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MARKET UPDATE


Elliott Waves And The S&P 100

10/26/04 04:35:52 PM PST
by David Penn

Once again, it pays to err on the side of excess when counting the waves.

Recently, I was reading the Paul Tudor Jones interview in Jack Schwager's excellent Market Wizards. Jones has a unique trading style, one that tends not to correlate with that of other hedge fund money managers. I suspect this is largely because Jones enjoyed picking tops and bottoms, while the majority of traders prefer variations on trend trading.

In any event, Jones has also expressed an appreciation for Elliott wave theory. Calling Robert Prechter "the champion," Jones in the Schwager interview underscores how integrating Elliott wave theories into his trading approach has helped him capitalize on superior risk/reward scenarios. Combing the high-mindedness of Elliott wave theory with a trader's embrace of cold, cruel reality ("Don't be too concerned about where you got into a position," Jones advises. "The only relevant question is whether you are bullish or bearish on the position that day"), I never cease to enjoy reading and rereading his conversation with Schwager.

As you might imagine, I found myself turning to Jones as I was busily revising my wave count for the Standard & Poor's 100 or $OEX in the wake of the surprisingly strong early October rally (Figure 1). I had suspected a strong move to the upside around this time (see my "From Flat To Zigzag," Traders. com Advantage). However, I initially believed that this upmove was part of a larger move downward (that is, a (ii) inside a larger [iii] that began with the mid-September highs) instead of what it now appears to be: the third and last leg of a larger wave ii correction. (Square brackets denote wave labels that are circled in charts.)

Figure 1: When the initial wave [ii] top (here marked as "(a)") was exceeded in early October, the review of the wave count led to a larger wave [ii] that topped in October (instead of in September). Still, the wave [ii] top was only slightly higher than anticipated.

This may sound more complicated than it really is. After posting a wave [i] low in mid-August, the $OEX has made a strong rally into mid-September, a roughly 50% correction toward the end of September, and most recently a rally back up to test the mid-September highs: three market moves.

At first I thought that the first of these market moves was enough to form a wave [ii] in response to the wave [i]. Thus, I posited a wave [ii] top near mid-September, and considered the subsequent decline (the second of the market moves mentioned) to be the beginning of a massive, third-wave decline (that is, [iii]).

When the third of the market moves developed, I suspected that it was merely a response to the previous decline — a smaller wave (ii). As such, I used the rule of alternation to warn that a sharp countertrend rally was likely (see again "From Flat To Zigzag,"). Nevertheless, because I believed that this was a smaller (ii) in response to the previous, smaller (i), I did not suspect that the move would take out the September highs.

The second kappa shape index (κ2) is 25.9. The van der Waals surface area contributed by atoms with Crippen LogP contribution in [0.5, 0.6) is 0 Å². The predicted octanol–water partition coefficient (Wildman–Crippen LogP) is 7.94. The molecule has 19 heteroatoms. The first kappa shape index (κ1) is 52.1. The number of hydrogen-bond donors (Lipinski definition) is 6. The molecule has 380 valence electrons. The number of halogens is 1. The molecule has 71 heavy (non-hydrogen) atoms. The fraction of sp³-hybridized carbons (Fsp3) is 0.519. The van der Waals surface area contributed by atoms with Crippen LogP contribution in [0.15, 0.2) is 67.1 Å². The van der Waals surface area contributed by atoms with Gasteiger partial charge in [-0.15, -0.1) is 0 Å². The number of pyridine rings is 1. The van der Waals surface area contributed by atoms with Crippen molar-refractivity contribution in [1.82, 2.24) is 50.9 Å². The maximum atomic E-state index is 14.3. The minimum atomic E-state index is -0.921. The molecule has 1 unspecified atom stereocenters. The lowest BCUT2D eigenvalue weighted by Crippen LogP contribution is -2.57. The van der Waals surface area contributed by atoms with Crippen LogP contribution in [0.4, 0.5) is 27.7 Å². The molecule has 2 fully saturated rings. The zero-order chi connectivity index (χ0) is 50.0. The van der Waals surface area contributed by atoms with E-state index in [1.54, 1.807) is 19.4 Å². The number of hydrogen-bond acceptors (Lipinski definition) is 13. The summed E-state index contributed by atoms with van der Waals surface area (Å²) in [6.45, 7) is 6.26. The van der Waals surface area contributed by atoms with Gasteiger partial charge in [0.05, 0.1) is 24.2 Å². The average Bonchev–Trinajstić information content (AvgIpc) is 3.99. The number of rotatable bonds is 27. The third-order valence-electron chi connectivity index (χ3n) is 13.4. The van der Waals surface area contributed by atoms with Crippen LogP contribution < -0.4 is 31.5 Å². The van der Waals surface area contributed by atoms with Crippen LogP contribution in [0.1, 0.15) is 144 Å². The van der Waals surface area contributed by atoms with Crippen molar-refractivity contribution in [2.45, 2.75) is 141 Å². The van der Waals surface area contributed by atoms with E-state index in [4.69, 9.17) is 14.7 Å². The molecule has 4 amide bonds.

In the $OEX, the third move did not. Nor did it in the Dow Jones industrials. But both the Nasdaq and the S&P 500 (both broader and more representative than the $OEX or $INDU) did see a third move that took out the September highs. This led me to believe that the third move could not be merely a smaller (ii) and that, instead, wave [ii] must have not been completed with the mid-September "top."

The easiest way to fix the wave count, then, was to make wave [ii] larger. The first one-two of a new downward third wave increasingly appeared to be the second and third (b and c) waves of a larger wave [ii] than I had originally thought. Specifically, given the dimensions of this "new" wave [ii] — a long a wave, a short b wave, and

a final c wave that doesn't extend beyond the top of the long a wave — I suspected that wave [ii] would turn out to be a "running zigzag." Such patterns are in the "unorthodox" camp (or modern, as the Elliott wave analysts at ELWAVE Prognosis Software Development call them). But I do think that such unorthodox patterns can be helpful ways to apply a consistent wave count that does not violate the basic rules of the Elliott wave theory.

By classifying wave [ii] as a running zigzag, I was also able to get a better sense of where wave [ii] might really top. Knowing that running zigzags feature c waves that do not move beyond the end of the a wave, I posited that by multiplying the amplitude of the a wave by 0.618 and adding that amount to the b wave low, I might get a reasonable approximation of where the c wave of wave [ii] might end. That computation — 30 x 0.618 = 18.54 and 530 + 18.54 — provided an upside target of about 548.54, approximately $0.90 off the current wave ii peak from October 6.